Radio from Coast to Coast to Coast

The Third Coast International Audio Festival recognizes excellence in audio documentary, and the 2009 awards have been announced. You can listen to all of the winners' work as well as a two hour broadcast of the highlights.
posted by Lutoslawski on Dec 23, 2009 - 3 comments

The last announcer plays the last record. The last watt leaves the transmitter. Circles the globe in search of a listener.

The end of (big) radio? Citadel, the 3rd largest in the US, announced chapter 11 bankruptcy today. Even Clear Channel, the largest US broadcaster is seeing a huge decline in revenue. Failed innovation and an increasing disenfranchised listenership coupled with massive revenue declines are increasingly showing the decline of the medium as a whole.
posted by wcfields on Dec 20, 2009 - 96 comments

Radio Show Syndication on Vinyl LPs

In 1975 and again in 1984-1992 Dr. Demento was distributed on LP vinyl records. There was a history of distributing shows on transcription discs, but this and other shows are now found all over the internet along with other forms of "bootlegs" thanks to digital recording and LP record players co-existing. [more inside]
posted by morganw on Dec 9, 2009 - 14 comments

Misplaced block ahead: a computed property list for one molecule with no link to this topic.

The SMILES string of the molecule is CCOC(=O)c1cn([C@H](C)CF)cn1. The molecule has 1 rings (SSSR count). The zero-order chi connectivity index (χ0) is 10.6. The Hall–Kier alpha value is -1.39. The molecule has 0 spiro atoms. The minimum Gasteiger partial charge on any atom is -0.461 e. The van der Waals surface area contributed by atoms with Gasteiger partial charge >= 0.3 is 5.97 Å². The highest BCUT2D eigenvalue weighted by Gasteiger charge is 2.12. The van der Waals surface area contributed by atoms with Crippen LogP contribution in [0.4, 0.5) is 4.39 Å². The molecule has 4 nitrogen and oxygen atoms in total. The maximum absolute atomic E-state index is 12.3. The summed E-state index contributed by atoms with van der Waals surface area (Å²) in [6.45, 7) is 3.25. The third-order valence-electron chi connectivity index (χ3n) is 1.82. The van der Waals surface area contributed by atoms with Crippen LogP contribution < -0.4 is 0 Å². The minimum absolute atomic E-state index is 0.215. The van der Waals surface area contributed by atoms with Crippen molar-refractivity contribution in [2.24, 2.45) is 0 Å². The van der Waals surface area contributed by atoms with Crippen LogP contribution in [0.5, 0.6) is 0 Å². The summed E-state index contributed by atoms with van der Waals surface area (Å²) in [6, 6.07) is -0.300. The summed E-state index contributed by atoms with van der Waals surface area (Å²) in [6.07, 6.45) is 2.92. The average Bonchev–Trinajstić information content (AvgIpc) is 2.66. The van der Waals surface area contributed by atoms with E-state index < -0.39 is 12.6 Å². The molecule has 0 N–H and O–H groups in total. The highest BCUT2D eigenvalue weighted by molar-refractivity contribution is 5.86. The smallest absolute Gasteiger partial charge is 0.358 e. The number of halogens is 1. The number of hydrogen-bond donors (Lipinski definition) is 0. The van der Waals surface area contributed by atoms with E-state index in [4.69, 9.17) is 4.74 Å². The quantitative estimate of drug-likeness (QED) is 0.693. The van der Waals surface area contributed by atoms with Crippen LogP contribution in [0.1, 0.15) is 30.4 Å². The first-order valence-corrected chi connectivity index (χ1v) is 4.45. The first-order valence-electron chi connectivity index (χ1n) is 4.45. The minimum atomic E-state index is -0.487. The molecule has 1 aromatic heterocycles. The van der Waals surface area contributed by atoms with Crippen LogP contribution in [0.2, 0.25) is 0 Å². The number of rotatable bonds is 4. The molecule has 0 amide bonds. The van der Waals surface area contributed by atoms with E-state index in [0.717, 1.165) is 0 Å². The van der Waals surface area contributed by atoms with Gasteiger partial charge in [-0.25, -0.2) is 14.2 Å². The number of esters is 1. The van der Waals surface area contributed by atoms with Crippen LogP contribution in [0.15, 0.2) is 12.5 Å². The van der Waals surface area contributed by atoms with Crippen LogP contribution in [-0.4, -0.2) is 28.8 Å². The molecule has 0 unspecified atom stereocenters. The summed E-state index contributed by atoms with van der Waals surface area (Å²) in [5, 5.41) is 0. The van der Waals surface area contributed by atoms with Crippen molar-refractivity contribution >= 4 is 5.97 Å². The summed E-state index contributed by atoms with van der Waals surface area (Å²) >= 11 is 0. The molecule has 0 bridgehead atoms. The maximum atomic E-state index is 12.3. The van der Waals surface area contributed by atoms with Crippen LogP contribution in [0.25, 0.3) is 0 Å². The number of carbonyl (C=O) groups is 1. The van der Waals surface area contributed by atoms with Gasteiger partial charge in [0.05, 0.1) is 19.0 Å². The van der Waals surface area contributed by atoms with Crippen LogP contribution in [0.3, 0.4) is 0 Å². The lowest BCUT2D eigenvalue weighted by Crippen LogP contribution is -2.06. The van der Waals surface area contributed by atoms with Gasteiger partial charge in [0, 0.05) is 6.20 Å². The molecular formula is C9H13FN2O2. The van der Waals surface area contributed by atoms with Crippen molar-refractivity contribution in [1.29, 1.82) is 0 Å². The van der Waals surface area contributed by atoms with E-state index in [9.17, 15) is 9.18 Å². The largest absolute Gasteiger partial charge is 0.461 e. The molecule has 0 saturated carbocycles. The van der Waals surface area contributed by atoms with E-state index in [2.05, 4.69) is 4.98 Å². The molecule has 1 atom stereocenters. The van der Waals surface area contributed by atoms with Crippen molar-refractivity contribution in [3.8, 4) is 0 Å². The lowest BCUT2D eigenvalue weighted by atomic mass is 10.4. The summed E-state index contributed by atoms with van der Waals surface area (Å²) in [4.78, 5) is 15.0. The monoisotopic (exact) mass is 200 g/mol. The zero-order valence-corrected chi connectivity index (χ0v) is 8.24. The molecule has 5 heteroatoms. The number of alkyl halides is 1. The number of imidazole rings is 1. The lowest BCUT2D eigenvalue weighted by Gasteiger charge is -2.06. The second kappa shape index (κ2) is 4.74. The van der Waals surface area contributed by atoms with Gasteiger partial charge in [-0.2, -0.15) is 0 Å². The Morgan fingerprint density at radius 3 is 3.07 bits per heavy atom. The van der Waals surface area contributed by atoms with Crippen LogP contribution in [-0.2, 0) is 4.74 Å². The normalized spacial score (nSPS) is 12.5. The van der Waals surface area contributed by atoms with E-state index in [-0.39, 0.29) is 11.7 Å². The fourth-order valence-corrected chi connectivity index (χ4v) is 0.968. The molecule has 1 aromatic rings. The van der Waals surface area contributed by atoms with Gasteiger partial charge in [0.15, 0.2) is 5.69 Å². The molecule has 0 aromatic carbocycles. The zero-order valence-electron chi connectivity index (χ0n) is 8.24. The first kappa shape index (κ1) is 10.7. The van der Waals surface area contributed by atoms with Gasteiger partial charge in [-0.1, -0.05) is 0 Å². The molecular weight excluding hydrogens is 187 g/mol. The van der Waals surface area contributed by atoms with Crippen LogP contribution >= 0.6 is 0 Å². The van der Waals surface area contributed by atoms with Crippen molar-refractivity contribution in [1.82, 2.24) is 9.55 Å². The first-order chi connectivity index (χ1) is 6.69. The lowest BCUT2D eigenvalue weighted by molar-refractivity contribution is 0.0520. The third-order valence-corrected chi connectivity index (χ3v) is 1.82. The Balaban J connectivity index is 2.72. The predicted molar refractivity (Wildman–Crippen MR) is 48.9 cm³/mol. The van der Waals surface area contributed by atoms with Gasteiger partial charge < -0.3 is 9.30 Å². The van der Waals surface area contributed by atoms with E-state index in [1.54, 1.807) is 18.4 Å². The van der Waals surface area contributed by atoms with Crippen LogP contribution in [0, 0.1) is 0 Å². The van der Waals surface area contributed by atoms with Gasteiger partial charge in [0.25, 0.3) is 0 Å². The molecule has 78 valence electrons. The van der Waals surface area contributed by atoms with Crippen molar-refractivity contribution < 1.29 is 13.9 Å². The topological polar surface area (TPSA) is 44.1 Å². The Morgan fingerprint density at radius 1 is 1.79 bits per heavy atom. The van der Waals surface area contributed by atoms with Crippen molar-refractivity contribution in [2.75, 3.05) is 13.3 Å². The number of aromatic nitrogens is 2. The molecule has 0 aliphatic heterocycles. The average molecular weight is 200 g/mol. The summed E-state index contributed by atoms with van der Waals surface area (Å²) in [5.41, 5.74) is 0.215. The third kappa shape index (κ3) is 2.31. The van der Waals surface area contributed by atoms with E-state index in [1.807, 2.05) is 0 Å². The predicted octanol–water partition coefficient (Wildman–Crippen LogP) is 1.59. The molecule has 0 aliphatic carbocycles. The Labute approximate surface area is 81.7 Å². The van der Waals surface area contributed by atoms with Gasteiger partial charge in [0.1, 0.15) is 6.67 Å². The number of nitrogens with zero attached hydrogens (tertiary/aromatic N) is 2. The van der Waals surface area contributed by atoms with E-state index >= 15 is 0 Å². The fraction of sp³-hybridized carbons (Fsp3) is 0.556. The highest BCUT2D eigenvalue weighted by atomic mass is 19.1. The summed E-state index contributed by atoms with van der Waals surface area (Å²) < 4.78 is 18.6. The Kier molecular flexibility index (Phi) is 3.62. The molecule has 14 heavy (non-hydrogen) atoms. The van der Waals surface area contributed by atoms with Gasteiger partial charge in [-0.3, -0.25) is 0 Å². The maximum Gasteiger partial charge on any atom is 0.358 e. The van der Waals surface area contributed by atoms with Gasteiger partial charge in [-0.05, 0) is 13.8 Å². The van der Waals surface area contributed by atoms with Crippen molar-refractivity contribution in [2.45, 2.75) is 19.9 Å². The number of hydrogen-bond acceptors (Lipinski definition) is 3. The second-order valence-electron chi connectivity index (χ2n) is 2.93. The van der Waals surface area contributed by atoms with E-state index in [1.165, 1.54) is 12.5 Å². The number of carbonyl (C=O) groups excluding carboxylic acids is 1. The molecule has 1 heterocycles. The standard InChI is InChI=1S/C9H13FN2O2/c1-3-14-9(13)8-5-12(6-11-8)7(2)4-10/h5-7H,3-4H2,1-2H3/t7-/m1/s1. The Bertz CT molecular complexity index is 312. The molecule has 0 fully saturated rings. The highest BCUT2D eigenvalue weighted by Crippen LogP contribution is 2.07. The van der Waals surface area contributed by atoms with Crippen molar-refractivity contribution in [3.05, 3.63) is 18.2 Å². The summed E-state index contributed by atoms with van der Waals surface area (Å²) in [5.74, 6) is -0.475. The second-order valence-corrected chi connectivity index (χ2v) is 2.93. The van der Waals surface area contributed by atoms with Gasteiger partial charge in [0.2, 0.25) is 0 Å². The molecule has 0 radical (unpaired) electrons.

War of the Worlds and the Power of Mass Media

WNYC's Radiolab took a look into Orson Welles' 1938 radio production of H.G. Wells' novel The War of the Worlds, which caused mass panic in the United States when listeners mistook a radio drama for actual reporting. They then explored the question of whether such hysteria could be recreated in a similar way, recounting stories from Quito, Ecuador in 1949 and Buffalo, New York in 1968. (There was one other attempt in Santiago, Chile in 1944 which is not mentioned in the Radiolab synopsis.)
posted by ichthuz on Nov 30, 2009 - 22 comments

The Call of Cthulhu by H. P. Lovecraft -- a new old time radio production

The Call of Cthulhu by H. P. Lovecraft -- a new old time radio production [part one, part two]
posted by feelinglistless on Nov 17, 2009 - 37 comments

Talking about Type

Type Design on the Radio. TTBOOK (previously) does an hour-long program about typography (podcast here, RM stream here). Segments include interviews with Jonathan Hoefler and Tobias Frere-Jones of Gotham fame (they say their "Obama Font" worked best of those in the campaign; others agree), a Verdana-centric interview with Matthew Carter (he comments on the IKEA kerfluffle), and interview Kitty Burns Florey, author of Script and Scribble: The Rise and Fall of Handwriting . [more inside]